22. An agitation was set afoot in the wake of these celebrations. It was evidently the result of subreption and feigning a situation of all well, which in reality was not there. The President was forced to realize that he could no longer withstand the pressure of popular upsurge and that he would have to come to terms with the people, now openly in revolt against his system and method of Government. Eventually , on the 25th of March 1969, he abdicated and gave up the reins of the Government to General Yahya Khan in a letter which said: “I am left with no option but to step aside and leave it to the Defence Forces of Pakistan, which today represent the only effective and legal instrument to take over full control of the affairs of the country.” In consequence, Martial Law was declared on the evening of that day.
23. Let us learn from our mistakes made in the past. We are in dire need to bring about a total, fundamental change in our outlook and attitudes. Let us re-arrange them and put our house in order. Let us address ourselves, with all earnestness, to the ailments arising out of pretentious and extravagant living, which are eroding the very foundations of the State, before it is too late in the day and people raise their arms in supplication to God, which is a euphemism for revolution.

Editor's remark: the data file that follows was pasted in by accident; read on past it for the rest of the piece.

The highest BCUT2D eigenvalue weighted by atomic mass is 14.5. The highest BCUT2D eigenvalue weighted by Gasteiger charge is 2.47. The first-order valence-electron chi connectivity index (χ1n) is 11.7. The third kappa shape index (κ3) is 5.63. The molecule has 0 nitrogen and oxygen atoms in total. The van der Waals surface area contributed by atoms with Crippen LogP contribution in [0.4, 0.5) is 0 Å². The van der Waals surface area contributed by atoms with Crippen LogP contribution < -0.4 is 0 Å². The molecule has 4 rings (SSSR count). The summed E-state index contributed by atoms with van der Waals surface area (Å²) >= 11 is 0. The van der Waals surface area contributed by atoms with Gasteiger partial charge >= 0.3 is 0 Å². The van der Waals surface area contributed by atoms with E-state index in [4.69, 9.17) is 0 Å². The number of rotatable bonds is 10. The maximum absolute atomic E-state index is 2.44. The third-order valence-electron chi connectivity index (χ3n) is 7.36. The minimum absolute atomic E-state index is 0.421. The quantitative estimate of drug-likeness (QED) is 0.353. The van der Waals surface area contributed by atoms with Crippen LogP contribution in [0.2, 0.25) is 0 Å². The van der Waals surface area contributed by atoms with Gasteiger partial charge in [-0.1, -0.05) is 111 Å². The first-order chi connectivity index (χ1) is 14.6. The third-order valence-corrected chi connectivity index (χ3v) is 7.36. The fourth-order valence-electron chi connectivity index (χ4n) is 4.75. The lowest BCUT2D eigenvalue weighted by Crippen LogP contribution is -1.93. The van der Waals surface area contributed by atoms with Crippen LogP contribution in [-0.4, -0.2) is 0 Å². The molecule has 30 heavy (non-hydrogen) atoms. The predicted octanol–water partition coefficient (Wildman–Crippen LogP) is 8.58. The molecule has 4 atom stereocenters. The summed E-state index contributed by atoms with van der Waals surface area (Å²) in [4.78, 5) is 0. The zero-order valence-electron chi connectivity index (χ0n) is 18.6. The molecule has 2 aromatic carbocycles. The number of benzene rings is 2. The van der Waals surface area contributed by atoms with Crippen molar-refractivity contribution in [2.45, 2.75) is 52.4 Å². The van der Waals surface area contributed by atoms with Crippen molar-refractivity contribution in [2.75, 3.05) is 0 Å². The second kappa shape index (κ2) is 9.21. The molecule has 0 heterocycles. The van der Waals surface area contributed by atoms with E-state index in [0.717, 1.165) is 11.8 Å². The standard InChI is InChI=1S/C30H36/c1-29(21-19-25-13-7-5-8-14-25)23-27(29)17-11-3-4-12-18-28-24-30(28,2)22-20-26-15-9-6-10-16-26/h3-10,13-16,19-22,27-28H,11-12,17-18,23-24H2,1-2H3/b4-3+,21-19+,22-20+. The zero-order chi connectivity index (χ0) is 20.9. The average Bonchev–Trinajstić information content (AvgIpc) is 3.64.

CHAUDHRY HASAN NAWAZ
Quite a few things deserve our attention in the context of talk about going into the next century as a civilized and progressive society, to be able to play our part effectively in the comity of nations. Our foremost requirement is the proper fixation of our priorities which are now in shambles. Apart from education, which word is meant to be understood in its wider sense as to include elementary, adult and all kinds of education, our next priority should be fair and speedy administration of justice, without which it would not be possible to infuse the kind of health into an otherwise ailing body politic, necessary for a claim to the status of a fully developed nation.